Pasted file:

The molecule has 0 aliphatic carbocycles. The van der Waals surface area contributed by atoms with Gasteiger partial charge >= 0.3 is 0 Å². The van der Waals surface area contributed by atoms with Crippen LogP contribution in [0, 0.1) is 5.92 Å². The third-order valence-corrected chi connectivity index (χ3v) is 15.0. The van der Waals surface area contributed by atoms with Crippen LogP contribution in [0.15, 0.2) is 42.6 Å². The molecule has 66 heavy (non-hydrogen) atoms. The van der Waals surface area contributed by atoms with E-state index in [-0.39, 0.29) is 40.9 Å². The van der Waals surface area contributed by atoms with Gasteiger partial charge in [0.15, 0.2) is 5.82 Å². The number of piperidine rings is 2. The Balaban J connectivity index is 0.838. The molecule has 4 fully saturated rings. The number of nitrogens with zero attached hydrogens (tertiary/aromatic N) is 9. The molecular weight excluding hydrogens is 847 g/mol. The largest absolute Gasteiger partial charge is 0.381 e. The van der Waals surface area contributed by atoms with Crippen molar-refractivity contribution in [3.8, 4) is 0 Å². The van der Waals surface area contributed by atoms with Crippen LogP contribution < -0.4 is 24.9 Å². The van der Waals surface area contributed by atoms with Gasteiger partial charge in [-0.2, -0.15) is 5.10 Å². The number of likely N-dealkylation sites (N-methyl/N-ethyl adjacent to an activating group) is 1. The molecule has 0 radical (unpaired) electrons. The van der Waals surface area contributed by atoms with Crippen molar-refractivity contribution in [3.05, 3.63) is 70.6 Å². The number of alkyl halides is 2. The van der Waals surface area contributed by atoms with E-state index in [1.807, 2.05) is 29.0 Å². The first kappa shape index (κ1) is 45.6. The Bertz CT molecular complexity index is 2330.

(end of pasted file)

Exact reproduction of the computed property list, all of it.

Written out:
The molecule has 0 aliphatic carbocycles. The van der Waals surface area contributed by atoms with Gasteiger partial charge >= 0.3 is 0 Å². The van der Waals surface area contributed by atoms with Crippen LogP contribution in [0, 0.1) is 5.92 Å². The third-order valence-corrected chi connectivity index (χ3v) is 15.0. The van der Waals surface area contributed by atoms with Crippen LogP contribution in [0.15, 0.2) is 42.6 Å². The molecule has 66 heavy (non-hydrogen) atoms. The van der Waals surface area contributed by atoms with E-state index in [-0.39, 0.29) is 40.9 Å². The van der Waals surface area contributed by atoms with Gasteiger partial charge in [0.15, 0.2) is 5.82 Å². The number of piperidine rings is 2. The Balaban J connectivity index is 0.838. The molecule has 4 fully saturated rings. The number of nitrogens with zero attached hydrogens (tertiary/aromatic N) is 9. The molecular weight excluding hydrogens is 847 g/mol. The largest absolute Gasteiger partial charge is 0.381 e. The van der Waals surface area contributed by atoms with Crippen molar-refractivity contribution in [3.8, 4) is 0 Å². The van der Waals surface area contributed by atoms with Crippen LogP contribution < -0.4 is 24.9 Å². The van der Waals surface area contributed by atoms with Gasteiger partial charge in [-0.2, -0.15) is 5.10 Å². The number of likely N-dealkylation sites (N-methyl/N-ethyl adjacent to an activating group) is 1. The molecule has 0 radical (unpaired) electrons. The van der Waals surface area contributed by atoms with Crippen molar-refractivity contribution in [3.05, 3.63) is 70.6 Å². The number of alkyl halides is 2. The van der Waals surface area contributed by atoms with E-state index in [1.807, 2.05) is 29.0 Å². The first kappa shape index (κ1) is 45.6. The Bertz CT molecular complexity index is 2330.